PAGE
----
News | Nov. 3, 2020

Outside 80: Service after service

By Elizabeth Szoke DCMA Public Affairs

Editor’s Note: DCMA acquisition professionals spend their 80-hour pay period contributing to the agency’s warfighter support mission. “Outside 80” is a series of articles designed to highlight how team members serve their communities outside of those 80 hours.

Carley Salmon spends her Defense Contract Management Agency hours battling unseen threats as a Defense Industrial Base Cybersecurity Assessment Specialist.

“My job duties include assessing DIB compliance with cybersecurity requirements within their contracts to safeguard government information,” Salmon said. “How a company protects the designs and digital data provided to them by the government is equally as important as the end product. It’s our job to ensure companies are doing their part to safeguard the products they make for the warfighter.”

Salmon has been with the DCMA team for five years, first starting out as a DCMA contractor prior to becoming a federal employee.

“I like working at DCMA because this is the ‘unsung’ mission; the behind-the-scenes work that protects our warfighter,” Salmon said. “As prior service, I understand what it’s like to receive the product at the end-of-the-line.”

While she enjoys supporting the warfighter mission from a new perspective, Salmon admits that there’s something she enjoys even more.

“It’s kind of selfish, really, but I think it’s okay to be selfish in this sense,” Salmon said. “Giving back to others makes me feel good. To know that I can reach others in a positive way and impact their life, even in a small manner, is rewarding.”

Last month, Salmon volunteered at a flag-moving tribute where she was among veterans and first responders from the central Virginia area where they carried the American Flag and Freedom Flag along the Capitol Trail from Williamsburg to Richmond. The trail is approximately 66 miles in distance, so the volunteers treated the event like a relay broken up into running, biking and rucking. Once the teams reached Richmond, they presented the flags to the Virginia governor and lieutenant governor.

“Participating in this event, as well as many others, makes me feel good,” Salmon said. “It’s as simple as that. I feel connected to the community and love meeting these amazing, selfless and patriotic people along the way.”

Among the volunteers were Fort Lee community members, as well as another DCMA employee, Omar Delgado. Salmon encourages other DCMA employees to join them for next year’s event.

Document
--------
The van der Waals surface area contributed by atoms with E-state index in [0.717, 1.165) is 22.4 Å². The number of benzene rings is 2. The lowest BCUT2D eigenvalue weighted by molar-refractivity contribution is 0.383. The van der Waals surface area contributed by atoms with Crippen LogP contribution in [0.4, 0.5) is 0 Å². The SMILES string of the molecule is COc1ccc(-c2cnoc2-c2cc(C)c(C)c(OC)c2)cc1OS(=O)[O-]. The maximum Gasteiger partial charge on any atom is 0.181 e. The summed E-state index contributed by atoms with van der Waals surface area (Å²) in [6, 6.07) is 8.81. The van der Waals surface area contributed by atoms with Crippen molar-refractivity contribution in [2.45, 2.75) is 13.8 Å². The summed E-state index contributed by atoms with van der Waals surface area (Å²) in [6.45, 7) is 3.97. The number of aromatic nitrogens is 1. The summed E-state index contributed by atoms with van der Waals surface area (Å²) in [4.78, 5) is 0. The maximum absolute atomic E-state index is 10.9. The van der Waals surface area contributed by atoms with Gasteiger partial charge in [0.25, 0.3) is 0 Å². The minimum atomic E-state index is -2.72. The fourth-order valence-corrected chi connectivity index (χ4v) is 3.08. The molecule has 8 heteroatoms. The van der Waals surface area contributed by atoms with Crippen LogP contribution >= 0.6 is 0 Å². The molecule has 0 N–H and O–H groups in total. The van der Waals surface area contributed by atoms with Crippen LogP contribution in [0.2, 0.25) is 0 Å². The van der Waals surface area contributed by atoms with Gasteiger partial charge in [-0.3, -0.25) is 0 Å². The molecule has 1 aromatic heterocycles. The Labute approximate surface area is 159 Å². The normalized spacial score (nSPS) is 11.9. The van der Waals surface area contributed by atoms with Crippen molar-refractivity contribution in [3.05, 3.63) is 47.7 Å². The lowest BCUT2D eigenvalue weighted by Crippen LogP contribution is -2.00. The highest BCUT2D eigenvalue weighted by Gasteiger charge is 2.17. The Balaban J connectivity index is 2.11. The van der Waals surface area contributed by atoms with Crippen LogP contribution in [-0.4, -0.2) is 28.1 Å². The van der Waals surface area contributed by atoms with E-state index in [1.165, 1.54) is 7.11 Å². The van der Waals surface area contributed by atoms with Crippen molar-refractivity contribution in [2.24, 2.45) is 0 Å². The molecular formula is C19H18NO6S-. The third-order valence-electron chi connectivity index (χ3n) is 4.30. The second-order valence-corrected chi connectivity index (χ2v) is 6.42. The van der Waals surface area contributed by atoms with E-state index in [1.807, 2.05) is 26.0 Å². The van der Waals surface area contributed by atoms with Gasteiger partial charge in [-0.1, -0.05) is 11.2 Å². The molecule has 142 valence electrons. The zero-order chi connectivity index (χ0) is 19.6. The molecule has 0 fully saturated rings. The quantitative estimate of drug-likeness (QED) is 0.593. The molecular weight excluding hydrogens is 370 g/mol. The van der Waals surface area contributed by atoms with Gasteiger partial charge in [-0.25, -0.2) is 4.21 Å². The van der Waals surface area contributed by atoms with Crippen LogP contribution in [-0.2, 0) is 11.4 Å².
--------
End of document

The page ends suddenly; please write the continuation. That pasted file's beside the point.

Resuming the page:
Salmon served six years with the Rhode Island Army National as a 1st Lt. Black Hawk helicopter pilot where she earned multiple awards to include the Army Commendation Medal and multiple deployment medals. She left the service shortly after beginning her work with the agency and says she fills the time she would have been spending in uniform volunteering in the community.

“I look at it as a service beyond the uniform,” Salmon said. “As a service member, when you’re wearing the uniform, you know the work you are doing day-in and day-out is supporting the greater good. So it can be hard transitioning to civilian life and no longer have that ‘greater purpose’ anymore.”

Salmond feels that her community service enhances and strengthens her DCMA skills. Her connection to the military community and veterans allows her to keep a direct relationship with the warfighter, which keeps her invested in her DIBCAC mission of safeguarding important systems. Her community contributions have not gone unnoticed as she earned Fort Lee’s Spring 2020 Outstanding Civilian Service Award.

“I was very humbled and honored to have been nominated and selected,” Salmon said. “It was something I did not expect. I am a true believer that I am a reflection of those I interact with, so receiving this award is as much a testament to them as it is me.”

Salmon encourages those who have a desire to be involved to look into programs in their area.

“Working for DCMA has enabled me to be as involved as I am,” Salmon said. “The support from my leadership in my activities outside of work has been extremely encouraging and I’m grateful for the support.”